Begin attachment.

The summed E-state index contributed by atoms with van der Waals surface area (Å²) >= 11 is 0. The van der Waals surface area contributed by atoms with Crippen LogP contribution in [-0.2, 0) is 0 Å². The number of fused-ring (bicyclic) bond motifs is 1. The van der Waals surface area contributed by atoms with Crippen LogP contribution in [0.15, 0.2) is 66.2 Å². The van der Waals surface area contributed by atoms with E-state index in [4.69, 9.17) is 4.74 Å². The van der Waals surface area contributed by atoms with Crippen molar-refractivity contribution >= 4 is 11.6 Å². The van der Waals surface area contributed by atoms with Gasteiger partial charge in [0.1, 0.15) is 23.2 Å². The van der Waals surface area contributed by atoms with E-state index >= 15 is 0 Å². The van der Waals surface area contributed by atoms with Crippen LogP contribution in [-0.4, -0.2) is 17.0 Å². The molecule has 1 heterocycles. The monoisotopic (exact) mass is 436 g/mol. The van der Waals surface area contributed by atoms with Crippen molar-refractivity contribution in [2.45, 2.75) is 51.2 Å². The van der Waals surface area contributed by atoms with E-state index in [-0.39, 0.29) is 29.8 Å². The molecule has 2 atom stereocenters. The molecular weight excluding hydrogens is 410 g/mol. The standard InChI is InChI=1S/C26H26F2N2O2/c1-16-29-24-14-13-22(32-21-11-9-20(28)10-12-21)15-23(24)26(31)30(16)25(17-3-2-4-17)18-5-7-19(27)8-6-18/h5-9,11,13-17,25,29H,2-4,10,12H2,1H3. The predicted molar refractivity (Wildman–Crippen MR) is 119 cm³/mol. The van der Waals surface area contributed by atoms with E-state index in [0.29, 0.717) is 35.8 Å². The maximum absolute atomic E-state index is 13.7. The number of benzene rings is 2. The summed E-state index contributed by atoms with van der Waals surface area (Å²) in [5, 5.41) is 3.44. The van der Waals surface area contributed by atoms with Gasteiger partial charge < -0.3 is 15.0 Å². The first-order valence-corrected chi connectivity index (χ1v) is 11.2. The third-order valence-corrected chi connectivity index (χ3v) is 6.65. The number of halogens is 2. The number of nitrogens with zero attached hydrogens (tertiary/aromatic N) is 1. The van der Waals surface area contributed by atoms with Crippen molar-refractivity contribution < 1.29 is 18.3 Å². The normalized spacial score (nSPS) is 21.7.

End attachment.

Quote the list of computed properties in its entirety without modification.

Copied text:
The summed E-state index contributed by atoms with van der Waals surface area (Å²) >= 11 is 0. The van der Waals surface area contributed by atoms with Crippen LogP contribution in [-0.2, 0) is 0 Å². The number of fused-ring (bicyclic) bond motifs is 1. The van der Waals surface area contributed by atoms with Crippen LogP contribution in [0.15, 0.2) is 66.2 Å². The van der Waals surface area contributed by atoms with E-state index in [4.69, 9.17) is 4.74 Å². The van der Waals surface area contributed by atoms with Crippen molar-refractivity contribution >= 4 is 11.6 Å². The van der Waals surface area contributed by atoms with Gasteiger partial charge in [0.1, 0.15) is 23.2 Å². The van der Waals surface area contributed by atoms with E-state index >= 15 is 0 Å². The van der Waals surface area contributed by atoms with Crippen LogP contribution in [-0.4, -0.2) is 17.0 Å². The molecule has 1 heterocycles. The monoisotopic (exact) mass is 436 g/mol. The van der Waals surface area contributed by atoms with Crippen molar-refractivity contribution in [2.45, 2.75) is 51.2 Å². The van der Waals surface area contributed by atoms with E-state index in [-0.39, 0.29) is 29.8 Å². The molecule has 2 atom stereocenters. The molecular weight excluding hydrogens is 410 g/mol. The standard InChI is InChI=1S/C26H26F2N2O2/c1-16-29-24-14-13-22(32-21-11-9-20(28)10-12-21)15-23(24)26(31)30(16)25(17-3-2-4-17)18-5-7-19(27)8-6-18/h5-9,11,13-17,25,29H,2-4,10,12H2,1H3. The predicted molar refractivity (Wildman–Crippen MR) is 119 cm³/mol. The van der Waals surface area contributed by atoms with E-state index in [0.29, 0.717) is 35.8 Å². The maximum absolute atomic E-state index is 13.7. The number of benzene rings is 2. The summed E-state index contributed by atoms with van der Waals surface area (Å²) in [5, 5.41) is 3.44. The van der Waals surface area contributed by atoms with Gasteiger partial charge < -0.3 is 15.0 Å². The first-order valence-corrected chi connectivity index (χ1v) is 11.2. The third-order valence-corrected chi connectivity index (χ3v) is 6.65. The number of halogens is 2. The number of nitrogens with zero attached hydrogens (tertiary/aromatic N) is 1. The van der Waals surface area contributed by atoms with Crippen molar-refractivity contribution < 1.29 is 18.3 Å². The normalized spacial score (nSPS) is 21.7.